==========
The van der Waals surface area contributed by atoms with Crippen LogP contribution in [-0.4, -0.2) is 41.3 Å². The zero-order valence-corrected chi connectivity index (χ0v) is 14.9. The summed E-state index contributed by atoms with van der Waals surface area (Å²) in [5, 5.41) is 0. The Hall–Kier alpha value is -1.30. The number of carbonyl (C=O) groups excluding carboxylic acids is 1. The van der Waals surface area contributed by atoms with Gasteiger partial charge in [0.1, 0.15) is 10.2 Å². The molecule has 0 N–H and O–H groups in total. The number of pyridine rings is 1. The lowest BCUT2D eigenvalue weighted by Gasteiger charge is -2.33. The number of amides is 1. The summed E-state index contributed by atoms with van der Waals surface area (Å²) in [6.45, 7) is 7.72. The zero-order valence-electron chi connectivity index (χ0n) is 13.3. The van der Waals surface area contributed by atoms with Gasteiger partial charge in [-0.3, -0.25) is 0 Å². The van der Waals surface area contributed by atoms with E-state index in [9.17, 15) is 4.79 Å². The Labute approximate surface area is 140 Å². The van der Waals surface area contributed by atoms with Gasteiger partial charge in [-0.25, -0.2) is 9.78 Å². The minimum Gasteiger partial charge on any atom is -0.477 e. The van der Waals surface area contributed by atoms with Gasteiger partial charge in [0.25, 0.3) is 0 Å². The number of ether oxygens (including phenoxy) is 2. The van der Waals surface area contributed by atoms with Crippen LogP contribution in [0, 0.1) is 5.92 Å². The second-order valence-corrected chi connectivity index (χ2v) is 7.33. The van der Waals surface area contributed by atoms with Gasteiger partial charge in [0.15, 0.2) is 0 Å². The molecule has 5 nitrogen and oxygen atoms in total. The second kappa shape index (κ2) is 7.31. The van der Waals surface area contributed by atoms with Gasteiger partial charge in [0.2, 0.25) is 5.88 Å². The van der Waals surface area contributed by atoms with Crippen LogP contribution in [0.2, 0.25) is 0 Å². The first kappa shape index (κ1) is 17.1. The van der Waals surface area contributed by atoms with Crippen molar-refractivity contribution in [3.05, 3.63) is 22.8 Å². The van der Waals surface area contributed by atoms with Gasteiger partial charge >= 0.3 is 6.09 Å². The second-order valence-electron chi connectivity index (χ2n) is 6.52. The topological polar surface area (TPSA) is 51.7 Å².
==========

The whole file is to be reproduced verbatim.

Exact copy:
The van der Waals surface area contributed by atoms with Crippen LogP contribution in [-0.4, -0.2) is 41.3 Å². The zero-order valence-corrected chi connectivity index (χ0v) is 14.9. The summed E-state index contributed by atoms with van der Waals surface area (Å²) in [5, 5.41) is 0. The Hall–Kier alpha value is -1.30. The number of carbonyl (C=O) groups excluding carboxylic acids is 1. The van der Waals surface area contributed by atoms with Gasteiger partial charge in [0.1, 0.15) is 10.2 Å². The molecule has 0 N–H and O–H groups in total. The number of pyridine rings is 1. The lowest BCUT2D eigenvalue weighted by Gasteiger charge is -2.33. The number of amides is 1. The summed E-state index contributed by atoms with van der Waals surface area (Å²) in [6.45, 7) is 7.72. The zero-order valence-electron chi connectivity index (χ0n) is 13.3. The van der Waals surface area contributed by atoms with Gasteiger partial charge in [-0.3, -0.25) is 0 Å². The van der Waals surface area contributed by atoms with E-state index in [9.17, 15) is 4.79 Å². The Labute approximate surface area is 140 Å². The van der Waals surface area contributed by atoms with Gasteiger partial charge in [-0.25, -0.2) is 9.78 Å². The minimum Gasteiger partial charge on any atom is -0.477 e. The van der Waals surface area contributed by atoms with Gasteiger partial charge in [0.25, 0.3) is 0 Å². The number of ether oxygens (including phenoxy) is 2. The van der Waals surface area contributed by atoms with Crippen LogP contribution in [0, 0.1) is 5.92 Å². The second-order valence-corrected chi connectivity index (χ2v) is 7.33. The van der Waals surface area contributed by atoms with Gasteiger partial charge in [0.15, 0.2) is 0 Å². The molecule has 5 nitrogen and oxygen atoms in total. The second kappa shape index (κ2) is 7.31. The van der Waals surface area contributed by atoms with Gasteiger partial charge in [0.2, 0.25) is 5.88 Å². The van der Waals surface area contributed by atoms with Crippen LogP contribution in [0.2, 0.25) is 0 Å². The first kappa shape index (κ1) is 17.1. The van der Waals surface area contributed by atoms with Crippen molar-refractivity contribution in [3.05, 3.63) is 22.8 Å². The van der Waals surface area contributed by atoms with Gasteiger partial charge >= 0.3 is 6.09 Å². The second-order valence-electron chi connectivity index (χ2n) is 6.52. The topological polar surface area (TPSA) is 51.7 Å².